Memorandum by Liberty
Liberty (The National Council for Civil Liberties)
is one of the UK's leading civil liberties and human rights organisations.
Liberty works to promote human rights and protect civil liberties
through a combination of test case litigation, lobbying, campaigning
Liberty provides policy responses to Government
consultations on all issues which have implications for human
rights and civil liberties. We also submit evidence to Select
Committees, Inquiries and other policy fora, and undertake independent,
Liberty's policy papers are available at:
1. Liberty is delighted that the House of
Lords Constitution Committee is undertaking an inquiry into the
impact of surveillance and data collection upon the privacy of
citizens and their relationship with the state. Surveillance and
data collection raise profound ethical and constitutional issues
and Government schemes like the DNA Database and ID Cards have
the potential to change the nature of the relationship between
state and citizen. Parliament is particularly well-placed to assess
the wider societal impact of measures which interfere with personal
privacy. While the courts, for example, often focus on individual
cases, Parliament is better able to look at the broader picture.
This is particularly important in this context. Policies like
the permanent retention of DNA on the DNA Database involve less
tangible human rights infringements than measures which, for example,
deny people a fair trial. It is only when one aggregates the impact
of such measures across the millions of people they affect that
one can see the real extent of their effect on privacy and their
significant constitutional implications.
A HUMAN RIGHTS
2. Liberty starts from the position that
privacy matters. If in any doubt about this you need only ask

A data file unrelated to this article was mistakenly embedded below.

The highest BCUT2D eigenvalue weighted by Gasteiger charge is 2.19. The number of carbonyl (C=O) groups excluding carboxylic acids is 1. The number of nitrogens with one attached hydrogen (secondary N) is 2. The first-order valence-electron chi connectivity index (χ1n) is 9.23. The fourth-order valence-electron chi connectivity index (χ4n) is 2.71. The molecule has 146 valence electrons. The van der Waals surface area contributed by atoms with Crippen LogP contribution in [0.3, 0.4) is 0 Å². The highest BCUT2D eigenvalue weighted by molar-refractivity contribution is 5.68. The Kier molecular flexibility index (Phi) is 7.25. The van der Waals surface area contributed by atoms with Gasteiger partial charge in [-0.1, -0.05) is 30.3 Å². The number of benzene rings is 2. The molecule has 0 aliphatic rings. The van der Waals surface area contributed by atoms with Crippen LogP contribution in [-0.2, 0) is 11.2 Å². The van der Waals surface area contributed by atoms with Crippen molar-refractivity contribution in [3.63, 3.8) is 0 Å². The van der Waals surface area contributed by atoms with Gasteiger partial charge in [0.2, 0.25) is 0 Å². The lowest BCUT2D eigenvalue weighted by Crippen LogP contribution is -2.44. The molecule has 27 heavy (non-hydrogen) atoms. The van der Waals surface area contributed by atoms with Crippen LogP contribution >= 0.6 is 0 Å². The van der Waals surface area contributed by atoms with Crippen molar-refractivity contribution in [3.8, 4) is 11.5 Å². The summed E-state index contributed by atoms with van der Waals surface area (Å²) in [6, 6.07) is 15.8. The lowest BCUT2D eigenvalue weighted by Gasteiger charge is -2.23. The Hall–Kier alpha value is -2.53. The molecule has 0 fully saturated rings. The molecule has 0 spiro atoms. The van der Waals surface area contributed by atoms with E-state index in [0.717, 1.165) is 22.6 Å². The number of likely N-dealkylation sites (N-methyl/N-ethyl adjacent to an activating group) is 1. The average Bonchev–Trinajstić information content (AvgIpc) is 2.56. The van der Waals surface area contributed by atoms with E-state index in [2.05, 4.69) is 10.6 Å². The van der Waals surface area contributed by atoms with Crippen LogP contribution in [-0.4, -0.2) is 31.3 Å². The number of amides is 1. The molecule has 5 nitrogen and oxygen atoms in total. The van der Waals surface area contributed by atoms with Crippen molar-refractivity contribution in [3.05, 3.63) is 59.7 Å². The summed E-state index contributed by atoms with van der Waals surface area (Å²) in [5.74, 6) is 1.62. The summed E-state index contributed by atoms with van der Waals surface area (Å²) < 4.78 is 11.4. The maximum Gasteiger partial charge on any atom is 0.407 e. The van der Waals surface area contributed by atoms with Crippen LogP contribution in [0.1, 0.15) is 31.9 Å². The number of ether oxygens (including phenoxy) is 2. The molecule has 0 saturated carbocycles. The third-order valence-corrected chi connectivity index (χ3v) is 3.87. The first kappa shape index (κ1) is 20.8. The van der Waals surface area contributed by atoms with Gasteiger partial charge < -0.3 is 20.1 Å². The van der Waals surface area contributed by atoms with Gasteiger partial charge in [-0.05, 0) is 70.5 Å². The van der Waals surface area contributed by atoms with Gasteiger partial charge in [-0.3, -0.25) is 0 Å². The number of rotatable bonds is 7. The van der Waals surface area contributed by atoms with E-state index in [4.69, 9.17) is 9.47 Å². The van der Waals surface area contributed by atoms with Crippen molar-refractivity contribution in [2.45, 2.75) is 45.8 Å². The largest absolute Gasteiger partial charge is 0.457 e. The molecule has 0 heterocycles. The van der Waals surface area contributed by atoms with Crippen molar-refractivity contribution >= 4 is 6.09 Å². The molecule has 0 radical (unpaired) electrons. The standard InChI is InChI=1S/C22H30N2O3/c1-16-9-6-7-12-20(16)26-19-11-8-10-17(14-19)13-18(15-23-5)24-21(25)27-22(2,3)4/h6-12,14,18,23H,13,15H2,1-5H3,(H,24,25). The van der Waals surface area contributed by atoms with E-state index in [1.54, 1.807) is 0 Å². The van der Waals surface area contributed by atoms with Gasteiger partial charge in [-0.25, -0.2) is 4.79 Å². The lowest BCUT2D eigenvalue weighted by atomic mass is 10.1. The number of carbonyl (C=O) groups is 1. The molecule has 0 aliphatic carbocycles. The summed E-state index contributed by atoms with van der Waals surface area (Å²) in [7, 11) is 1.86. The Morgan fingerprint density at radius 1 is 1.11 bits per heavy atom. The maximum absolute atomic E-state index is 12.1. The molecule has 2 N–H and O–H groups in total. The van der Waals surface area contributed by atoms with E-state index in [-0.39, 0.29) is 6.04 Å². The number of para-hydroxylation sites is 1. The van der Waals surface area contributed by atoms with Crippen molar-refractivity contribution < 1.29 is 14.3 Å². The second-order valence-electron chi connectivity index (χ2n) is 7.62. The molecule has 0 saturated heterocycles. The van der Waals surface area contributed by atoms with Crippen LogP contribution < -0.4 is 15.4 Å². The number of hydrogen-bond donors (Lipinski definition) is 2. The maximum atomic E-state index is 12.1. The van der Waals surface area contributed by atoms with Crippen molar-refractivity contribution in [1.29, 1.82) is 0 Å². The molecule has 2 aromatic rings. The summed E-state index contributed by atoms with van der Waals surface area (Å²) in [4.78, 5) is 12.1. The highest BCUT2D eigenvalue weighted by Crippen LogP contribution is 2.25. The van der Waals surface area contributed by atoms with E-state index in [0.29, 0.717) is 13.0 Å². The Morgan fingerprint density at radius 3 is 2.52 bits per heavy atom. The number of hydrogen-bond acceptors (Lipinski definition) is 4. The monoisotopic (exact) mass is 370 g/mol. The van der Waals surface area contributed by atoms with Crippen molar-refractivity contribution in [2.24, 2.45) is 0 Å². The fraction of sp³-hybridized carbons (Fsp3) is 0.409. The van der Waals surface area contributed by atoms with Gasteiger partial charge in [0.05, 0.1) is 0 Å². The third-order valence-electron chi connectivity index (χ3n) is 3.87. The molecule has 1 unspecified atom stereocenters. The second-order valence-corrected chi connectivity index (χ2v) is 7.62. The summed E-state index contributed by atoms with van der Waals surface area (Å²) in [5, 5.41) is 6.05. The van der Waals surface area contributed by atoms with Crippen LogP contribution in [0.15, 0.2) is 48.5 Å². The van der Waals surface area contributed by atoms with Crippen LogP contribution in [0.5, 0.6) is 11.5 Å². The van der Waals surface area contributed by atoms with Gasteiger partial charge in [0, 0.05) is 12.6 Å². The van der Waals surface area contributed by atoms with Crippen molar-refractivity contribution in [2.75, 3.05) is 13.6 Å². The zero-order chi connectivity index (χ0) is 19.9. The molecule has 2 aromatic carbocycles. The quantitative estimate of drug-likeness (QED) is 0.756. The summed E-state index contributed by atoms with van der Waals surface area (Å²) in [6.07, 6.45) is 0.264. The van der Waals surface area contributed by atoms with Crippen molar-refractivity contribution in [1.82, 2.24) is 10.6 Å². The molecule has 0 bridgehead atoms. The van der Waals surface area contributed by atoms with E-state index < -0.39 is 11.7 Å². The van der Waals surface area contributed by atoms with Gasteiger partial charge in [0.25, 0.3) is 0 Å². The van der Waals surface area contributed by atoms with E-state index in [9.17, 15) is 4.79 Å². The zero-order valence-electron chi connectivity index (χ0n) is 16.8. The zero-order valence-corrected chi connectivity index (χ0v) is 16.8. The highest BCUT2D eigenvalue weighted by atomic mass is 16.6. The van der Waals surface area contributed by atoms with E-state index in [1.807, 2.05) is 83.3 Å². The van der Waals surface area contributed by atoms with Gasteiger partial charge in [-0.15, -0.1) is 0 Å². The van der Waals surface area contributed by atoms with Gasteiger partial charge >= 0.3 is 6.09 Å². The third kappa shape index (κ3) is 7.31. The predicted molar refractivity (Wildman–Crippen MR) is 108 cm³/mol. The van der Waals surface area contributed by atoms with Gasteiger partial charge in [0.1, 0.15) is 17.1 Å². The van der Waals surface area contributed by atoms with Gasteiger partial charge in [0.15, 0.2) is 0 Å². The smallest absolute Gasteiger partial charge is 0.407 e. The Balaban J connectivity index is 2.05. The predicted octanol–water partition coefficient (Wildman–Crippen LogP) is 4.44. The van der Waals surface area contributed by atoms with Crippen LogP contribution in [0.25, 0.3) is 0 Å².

whether you would be happy to have a CCTV camera in your living
room, whether you draw the curtains before you change for bed
or whether you would be upset to discover that the police have
been listening in to your telephone calls. It is not only those
that have something to hide that have something to fear, something
to protect. The post-War human rights framework recognizes the
importance of personal privacy to human dignity and to peoples'
ability to live their own lives and develop their own personalities
and relationships. The concern of modern human rights instruments
with privacy is also closely connected to the world's experience
of abusive, totalitarian regimes. A near-complete denial of private
life was a clear result of fascism and shown to be a great human
cost. Complete disrespect for private life was also vital to the
maintenance of power by dictatorial regimes, a chillingly effective
tool of oppression. It was not only that the work of secret police
deterred opposition, though certainly it did. Undermining personal
privacy also undermined personal resistance, the ability of many
people to maintain a concept of themselves as individuals, divisible
and perhaps opposed to the regime:
"No, retiring into private life was not